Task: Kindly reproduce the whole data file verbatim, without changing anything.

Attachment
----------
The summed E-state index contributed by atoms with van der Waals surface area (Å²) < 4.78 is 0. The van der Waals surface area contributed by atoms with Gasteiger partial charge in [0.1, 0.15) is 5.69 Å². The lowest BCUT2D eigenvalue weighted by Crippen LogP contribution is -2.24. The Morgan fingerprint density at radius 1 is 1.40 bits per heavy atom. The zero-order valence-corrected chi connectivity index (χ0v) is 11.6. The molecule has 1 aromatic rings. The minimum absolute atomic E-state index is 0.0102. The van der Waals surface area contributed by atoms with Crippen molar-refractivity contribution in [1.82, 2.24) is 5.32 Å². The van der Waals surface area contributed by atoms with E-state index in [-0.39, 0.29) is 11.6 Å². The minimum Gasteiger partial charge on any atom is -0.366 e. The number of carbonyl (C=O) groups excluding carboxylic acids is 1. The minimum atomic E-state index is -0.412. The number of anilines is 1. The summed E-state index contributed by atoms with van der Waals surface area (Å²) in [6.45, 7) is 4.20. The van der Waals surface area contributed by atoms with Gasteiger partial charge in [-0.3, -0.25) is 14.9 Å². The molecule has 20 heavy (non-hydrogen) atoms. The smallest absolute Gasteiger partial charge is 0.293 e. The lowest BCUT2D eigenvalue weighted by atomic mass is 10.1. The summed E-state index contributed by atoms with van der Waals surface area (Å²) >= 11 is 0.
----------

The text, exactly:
The summed E-state index contributed by atoms with van der Waals surface area (Å²) < 4.78 is 0. The van der Waals surface area contributed by atoms with Gasteiger partial charge in [0.1, 0.15) is 5.69 Å². The lowest BCUT2D eigenvalue weighted by Crippen LogP contribution is -2.24. The Morgan fingerprint density at radius 1 is 1.40 bits per heavy atom. The zero-order valence-corrected chi connectivity index (χ0v) is 11.6. The molecule has 1 aromatic rings. The minimum absolute atomic E-state index is 0.0102. The van der Waals surface area contributed by atoms with Crippen molar-refractivity contribution in [1.82, 2.24) is 5.32 Å². The van der Waals surface area contributed by atoms with E-state index in [-0.39, 0.29) is 11.6 Å². The minimum Gasteiger partial charge on any atom is -0.366 e. The number of carbonyl (C=O) groups excluding carboxylic acids is 1. The minimum atomic E-state index is -0.412. The number of anilines is 1. The summed E-state index contributed by atoms with van der Waals surface area (Å²) in [6.45, 7) is 4.20. The van der Waals surface area contributed by atoms with Gasteiger partial charge in [-0.3, -0.25) is 14.9 Å². The molecule has 20 heavy (non-hydrogen) atoms. The smallest absolute Gasteiger partial charge is 0.293 e. The lowest BCUT2D eigenvalue weighted by atomic mass is 10.1. The summed E-state index contributed by atoms with van der Waals surface area (Å²) >= 11 is 0.